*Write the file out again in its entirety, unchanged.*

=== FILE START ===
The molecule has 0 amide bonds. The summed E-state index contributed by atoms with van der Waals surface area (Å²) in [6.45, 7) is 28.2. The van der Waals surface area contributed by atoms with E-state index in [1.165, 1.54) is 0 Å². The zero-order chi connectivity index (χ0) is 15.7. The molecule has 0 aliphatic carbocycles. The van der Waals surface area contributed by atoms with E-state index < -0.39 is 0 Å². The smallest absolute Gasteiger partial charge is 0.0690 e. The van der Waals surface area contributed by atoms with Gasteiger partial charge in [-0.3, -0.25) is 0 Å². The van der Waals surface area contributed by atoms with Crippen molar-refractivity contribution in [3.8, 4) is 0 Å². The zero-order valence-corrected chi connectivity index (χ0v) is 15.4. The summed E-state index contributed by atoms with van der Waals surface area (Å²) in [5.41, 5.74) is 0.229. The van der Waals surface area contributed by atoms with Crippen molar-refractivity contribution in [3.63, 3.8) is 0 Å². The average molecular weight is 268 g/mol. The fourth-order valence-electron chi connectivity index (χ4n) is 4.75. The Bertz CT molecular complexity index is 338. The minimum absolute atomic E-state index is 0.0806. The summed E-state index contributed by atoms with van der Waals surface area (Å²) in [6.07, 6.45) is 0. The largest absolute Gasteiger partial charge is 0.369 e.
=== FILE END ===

The molecule has 0 amide bonds. The summed E-state index contributed by atoms with van der Waals surface area (Å²) in [6.45, 7) is 28.2. The van der Waals surface area contributed by atoms with E-state index in [1.165, 1.54) is 0 Å². The zero-order chi connectivity index (χ0) is 15.7. The molecule has 0 aliphatic carbocycles. The van der Waals surface area contributed by atoms with E-state index < -0.39 is 0 Å². The smallest absolute Gasteiger partial charge is 0.0690 e. The van der Waals surface area contributed by atoms with Gasteiger partial charge in [-0.3, -0.25) is 0 Å². The van der Waals surface area contributed by atoms with Crippen molar-refractivity contribution in [3.8, 4) is 0 Å². The zero-order valence-corrected chi connectivity index (χ0v) is 15.4. The summed E-state index contributed by atoms with van der Waals surface area (Å²) in [5.41, 5.74) is 0.229. The van der Waals surface area contributed by atoms with Crippen molar-refractivity contribution in [3.63, 3.8) is 0 Å². The average molecular weight is 268 g/mol. The fourth-order valence-electron chi connectivity index (χ4n) is 4.75. The Bertz CT molecular complexity index is 338. The minimum absolute atomic E-state index is 0.0806. The summed E-state index contributed by atoms with van der Waals surface area (Å²) in [6.07, 6.45) is 0. The largest absolute Gasteiger partial charge is 0.369 e.